We all know that we should tailor our cover letter to each company, show our enthusiasm for the role, include real-life examples of our accomplishments, and double check everything we write for spelling and grammar mistakes. But what else are we missing as we're going to craft this important piece of our application? And what question many of us are probably asking ourselves: Why aren't we still landing jobs if we're covering all our bases? Well, maybe you're not aware you need to also do these seven things (or could use a reminder):
1. Make it Ridiculously Clear How You Can Help Them - Nothing stands out more in a cover letter than using it as an opportunity to align yourself with the company's interests, both in the experience you offer and the ideas you have for specifically helping them grow and succeed. Paint a clear picture of how you can help them. You should never make them try to guess or figure out how to utilize your skills, because they won't.
2. Write Less (But Better) - Unless you're applying to be a creative writer, be as concise and efficient as possible. Most people will scan and filter cover letters by keywords, and HR professionals respect and value quality brevity. Remember, the goal of your cover letter is to get them to read the rest of your application (read: your resume). So, explain in just a few well-crafted sentences why you're a great fit.
3. Find (and Include) the Easter Egg - When hiring, may companies put an "Easter egg" in the job description - usually a keyword or value they're specifically looking for. Any applicant who includes or references this special detail in their cover letter is more likely to move on to the interview stage. It helps identify the candidates who pay attention to details and it shows that they read the post and are actually interested in the opportunity, not just sending out generic applications to each job they see.
4. Vary Your Format - Some of the best cover letters I've seen have been the ones that were a little 'out there\ - for example, two short, confidence-laden paragraphs combined with a bulleted list of what the employee would add to the company.. These ones caught my eye not only because of he bullets (which were short and to-the-point) but because they were different from the rest. It helps to have a great resume, but an original approach to the cover letter works even better!
5. Include Your Contact Information - The first thing I want to do after reading an exceptional cover letter is contact the candidate. The good ones all include a cell phone number and email address so that an interview an easily be set up. The hiring process moves fast, and the easier you make it for a hiring manager to find you, the more likely they'll do so.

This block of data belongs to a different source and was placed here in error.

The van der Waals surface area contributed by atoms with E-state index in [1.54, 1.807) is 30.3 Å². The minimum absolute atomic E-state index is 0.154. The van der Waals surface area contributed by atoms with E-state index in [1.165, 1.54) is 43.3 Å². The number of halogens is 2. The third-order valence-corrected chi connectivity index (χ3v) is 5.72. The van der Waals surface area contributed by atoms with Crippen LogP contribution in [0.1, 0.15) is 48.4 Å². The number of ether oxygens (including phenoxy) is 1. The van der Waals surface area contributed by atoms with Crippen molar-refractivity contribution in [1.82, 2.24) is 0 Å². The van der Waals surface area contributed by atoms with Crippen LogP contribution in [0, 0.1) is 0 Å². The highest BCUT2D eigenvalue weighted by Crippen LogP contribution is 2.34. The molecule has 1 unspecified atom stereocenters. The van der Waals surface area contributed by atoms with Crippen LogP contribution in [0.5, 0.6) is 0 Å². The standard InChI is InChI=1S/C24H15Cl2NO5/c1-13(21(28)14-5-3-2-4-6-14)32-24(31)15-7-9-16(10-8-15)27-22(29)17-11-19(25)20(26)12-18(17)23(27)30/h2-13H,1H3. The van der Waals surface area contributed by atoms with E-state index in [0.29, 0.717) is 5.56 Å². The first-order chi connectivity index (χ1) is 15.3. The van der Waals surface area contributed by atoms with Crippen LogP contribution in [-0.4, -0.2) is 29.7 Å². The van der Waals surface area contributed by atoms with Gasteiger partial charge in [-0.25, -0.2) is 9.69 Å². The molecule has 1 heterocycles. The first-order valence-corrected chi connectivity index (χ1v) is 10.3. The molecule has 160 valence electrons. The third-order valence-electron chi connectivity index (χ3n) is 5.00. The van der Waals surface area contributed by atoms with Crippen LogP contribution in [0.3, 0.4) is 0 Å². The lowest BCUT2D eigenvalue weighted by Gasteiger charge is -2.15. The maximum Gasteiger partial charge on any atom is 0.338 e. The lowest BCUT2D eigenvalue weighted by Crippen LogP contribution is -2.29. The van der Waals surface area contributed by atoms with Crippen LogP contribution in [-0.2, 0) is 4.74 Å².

6. Emphasize You're Able to Pick Up New Skills Quickly - Candidates who can demonstrate they have a large capacity to learn and grow are the most valuable to a company of any size because they can easily shift to various positions - laterally or upwards - to adapt to how the market or organization may shift over time. Showing this upfront is a great way to separate yourself from other candidates.
7. Show That You're Adaptable - Show an interest in working on and exploring a broad range of topics and tasks. I always look out for those folks because they're some of the most adaptable, and often accomplish things you didn't know needed doing. Someone who isn't just willing, but is interested, in having a wide breadth of knowledge will see unexpected connections and help innovate.
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Bosses and their employees see each other every day at work and may even see each other as friends. But should they friend each other on Facebook as well? Some say yes, if you know how to set up some online restrictions. Others argue that it's inappropriate on Facebook because of the power imbalance, but OK to connect on professional networks such as LinkedIn. What do you think?
The next time you feel that you’ve royally messed something up at work, avoid self-flagellation and think about what you can learn from it. Don’t interpret setbacks as “I’m not cut out for this challenge.” Instead, tell yourself, “I haven’t yet developed the required capabilities for it.” Framing the setback this way will not only help your self-esteem but also allow you to candidly reflect on what went well and what didn’t. Those insights will help you set challenging learning goals and experiment with alternate strategies. You can make sure you stay in learning mode by worrying less about demonstrating your ability to perform certain tasks and focusing more on your development. When taking on a new challenge, ask yourself, “Am I in learning mode right now?” The question will prime you to stay open to what you can discover, rather than diagnosing your inadequacies.
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